Rising rents and electricity prices are shrinking Singapore retailers’ margins

The Singapore Retailers Association said retail businesses in Singapore are battling high costs due to rising rents and rising energy prices.

Cost pressure is a major concern for many Singapore retailers, which have not fully passed the price hike on to consumers, and are currently feeling a “margin squeeze”, Ernie Koh, president of the association, told CNBC. street signs asia Tuesday

Singapore Utilities Company SP group announced that electricity rates will be increased About 8% compared to the previous quarter from July to September.

“This increase is mainly due to increased energy costs due to the conflict in Ukraine over rising global gas and oil prices,” SP Group said.

Energy prices are expected to remain high in the second half of 2022 and residents should be prepared to remain elevated before inflation stabilizes, The Finance Ministry said in June.

The Singapore Retailers Association said retail businesses in Singapore are battling high costs due to rising rents and rising energy prices.

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Last month, Deputy Prime Minister and Finance Minister Lawrence Wong Announces $1.5 billion support package To provide immediate relief to vulnerable groups and local businesses facing high operating costs.

The government has been proactive in responding to the volatile environment and stands ready to help retailers manage their electricity bills and rent increases, Koh said.

Not everyone agrees that higher electricity prices are affecting retailers.

Song Seung Woon, economist at CIMB Private Banking, said electricity contributes only a small part to rising costs for retailers.

He said rent, labor costs and utility charges have all gone up, and it is “affecting everyone”, including retail businesses. “For retail businesses, as far as energy costs go, it’s just electricity to turn the lights on and off. So we see that’s a small part of the total cost,” Song said.

retail sales growth

All the tourism and travel that is coming back is clearly helping to boost consumption in Singapore.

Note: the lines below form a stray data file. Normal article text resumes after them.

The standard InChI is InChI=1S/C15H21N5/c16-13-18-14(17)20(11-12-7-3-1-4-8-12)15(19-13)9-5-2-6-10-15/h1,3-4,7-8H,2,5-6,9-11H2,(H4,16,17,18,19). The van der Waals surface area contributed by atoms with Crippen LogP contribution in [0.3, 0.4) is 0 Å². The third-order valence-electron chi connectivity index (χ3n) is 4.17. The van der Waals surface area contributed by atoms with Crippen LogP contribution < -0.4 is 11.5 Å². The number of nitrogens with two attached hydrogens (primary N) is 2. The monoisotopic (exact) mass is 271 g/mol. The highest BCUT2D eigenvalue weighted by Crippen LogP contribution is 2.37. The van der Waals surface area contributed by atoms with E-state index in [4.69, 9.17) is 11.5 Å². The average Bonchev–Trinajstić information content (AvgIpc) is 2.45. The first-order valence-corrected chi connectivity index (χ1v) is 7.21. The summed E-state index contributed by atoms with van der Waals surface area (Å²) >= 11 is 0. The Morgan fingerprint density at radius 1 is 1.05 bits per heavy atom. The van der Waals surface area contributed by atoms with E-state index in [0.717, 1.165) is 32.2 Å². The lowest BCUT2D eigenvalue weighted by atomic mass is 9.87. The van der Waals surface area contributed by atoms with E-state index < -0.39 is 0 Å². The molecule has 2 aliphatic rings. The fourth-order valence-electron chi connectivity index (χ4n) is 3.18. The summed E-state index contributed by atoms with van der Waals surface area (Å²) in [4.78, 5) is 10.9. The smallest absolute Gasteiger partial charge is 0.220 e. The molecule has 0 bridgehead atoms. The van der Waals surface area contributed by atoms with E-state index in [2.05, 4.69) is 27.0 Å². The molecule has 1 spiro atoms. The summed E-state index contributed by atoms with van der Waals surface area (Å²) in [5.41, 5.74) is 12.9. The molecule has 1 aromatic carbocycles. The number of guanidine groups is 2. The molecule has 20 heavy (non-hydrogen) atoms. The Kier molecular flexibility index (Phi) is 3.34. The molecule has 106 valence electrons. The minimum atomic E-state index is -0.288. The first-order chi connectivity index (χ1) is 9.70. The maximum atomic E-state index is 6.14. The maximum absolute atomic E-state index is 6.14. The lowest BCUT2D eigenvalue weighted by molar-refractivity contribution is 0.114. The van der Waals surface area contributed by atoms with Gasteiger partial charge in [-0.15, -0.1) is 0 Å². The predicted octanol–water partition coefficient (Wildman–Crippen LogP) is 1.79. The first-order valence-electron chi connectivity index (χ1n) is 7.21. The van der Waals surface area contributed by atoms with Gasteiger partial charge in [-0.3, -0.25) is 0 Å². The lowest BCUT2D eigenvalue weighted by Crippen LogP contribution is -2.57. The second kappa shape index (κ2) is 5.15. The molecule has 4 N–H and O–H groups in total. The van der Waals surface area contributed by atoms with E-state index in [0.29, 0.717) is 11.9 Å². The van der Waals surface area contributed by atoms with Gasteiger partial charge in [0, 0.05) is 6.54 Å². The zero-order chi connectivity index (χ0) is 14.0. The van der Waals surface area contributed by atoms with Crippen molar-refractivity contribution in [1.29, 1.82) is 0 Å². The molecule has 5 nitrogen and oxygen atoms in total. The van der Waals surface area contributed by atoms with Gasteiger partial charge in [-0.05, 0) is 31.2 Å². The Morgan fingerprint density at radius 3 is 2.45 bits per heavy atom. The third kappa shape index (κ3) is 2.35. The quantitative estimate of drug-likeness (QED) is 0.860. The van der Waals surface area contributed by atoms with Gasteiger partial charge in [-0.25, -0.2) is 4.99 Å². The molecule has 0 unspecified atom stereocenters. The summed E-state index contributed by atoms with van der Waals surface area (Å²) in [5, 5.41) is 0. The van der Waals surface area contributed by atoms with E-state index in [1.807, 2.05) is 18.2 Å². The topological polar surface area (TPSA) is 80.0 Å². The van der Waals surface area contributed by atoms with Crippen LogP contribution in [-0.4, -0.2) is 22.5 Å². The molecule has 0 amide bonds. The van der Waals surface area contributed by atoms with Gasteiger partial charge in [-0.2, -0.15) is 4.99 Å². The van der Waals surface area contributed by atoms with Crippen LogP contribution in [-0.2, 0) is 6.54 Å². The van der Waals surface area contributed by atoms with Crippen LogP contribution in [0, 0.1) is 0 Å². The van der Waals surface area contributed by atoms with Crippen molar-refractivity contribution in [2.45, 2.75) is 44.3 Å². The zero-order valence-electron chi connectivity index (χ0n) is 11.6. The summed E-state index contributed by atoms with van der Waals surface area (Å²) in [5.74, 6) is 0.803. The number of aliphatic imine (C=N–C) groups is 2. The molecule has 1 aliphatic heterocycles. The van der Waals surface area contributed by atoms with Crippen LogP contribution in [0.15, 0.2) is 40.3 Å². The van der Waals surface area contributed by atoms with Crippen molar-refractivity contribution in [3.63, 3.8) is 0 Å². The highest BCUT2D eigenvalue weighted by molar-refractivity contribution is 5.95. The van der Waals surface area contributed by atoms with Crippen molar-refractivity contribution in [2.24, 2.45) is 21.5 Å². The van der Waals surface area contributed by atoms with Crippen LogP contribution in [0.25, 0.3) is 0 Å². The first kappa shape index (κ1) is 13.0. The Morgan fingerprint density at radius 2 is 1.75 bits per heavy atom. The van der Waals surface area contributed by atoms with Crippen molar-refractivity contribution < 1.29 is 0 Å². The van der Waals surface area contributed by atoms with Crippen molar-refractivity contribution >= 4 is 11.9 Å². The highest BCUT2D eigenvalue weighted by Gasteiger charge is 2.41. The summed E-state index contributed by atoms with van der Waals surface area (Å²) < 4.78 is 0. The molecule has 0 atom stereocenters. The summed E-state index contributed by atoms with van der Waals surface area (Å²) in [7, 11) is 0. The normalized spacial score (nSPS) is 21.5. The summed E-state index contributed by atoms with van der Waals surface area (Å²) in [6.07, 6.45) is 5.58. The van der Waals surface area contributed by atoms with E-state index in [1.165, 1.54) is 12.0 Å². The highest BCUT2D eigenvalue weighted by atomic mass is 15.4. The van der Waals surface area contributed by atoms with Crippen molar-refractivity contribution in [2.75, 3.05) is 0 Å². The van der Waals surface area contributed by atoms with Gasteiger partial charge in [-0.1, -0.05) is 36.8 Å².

Brian Tanu

Senior Economist, Barclays

Brian Tan, a senior economist at Barclays, said, “It’s not too surprising that we see demand on such a large scale.”

He said the demand for reduction in expenditure is coming from tourists rather than residents of Singapore.

“All the tourism and travel that is coming back is clearly helping to boost consumption in Singapore,” Tan said.

He dismissed suggestions that this was due to “revenge spending” from Singapore residents, adding that “there is no point” now that demand has increased, as they have been able to buy those goods anyway over the past six months. were able.

Department stores that were severely affected by the Covid-19 restrictions in 2021 saw a 73.1% increase in sales as consumer confidence bounced back. But supermarket and hypermarket sales declined 10.3% as there was higher demand for groceries in May 2021 when residents were staying home, Singstat reported.

Motor vehicle sales declined 10.2% from last year and 5.7% on a month-on-month basis.

Tan said this is mainly due to the rising cost of car ownership. Apart from paying for the car, automobile owners also have to pay for the license, which is known as a Certificate of Entitlement. COE for a range of cars This week reached a record high of $110,524 Singapore Dollar ($78,820) – surpassing the previous high in 1994, according to local report.

Although sales of furniture and home appliances grew by 4.7% over the previous year, it declined by 1.7% on a month-on-month basis.

“If you think about the last two years, a lot of the demand in this area was due to people being forced to work from home and study from home,” Tan said. “Now that they’re all going back to offices and people are able to travel, it’s probably a little less in demand.”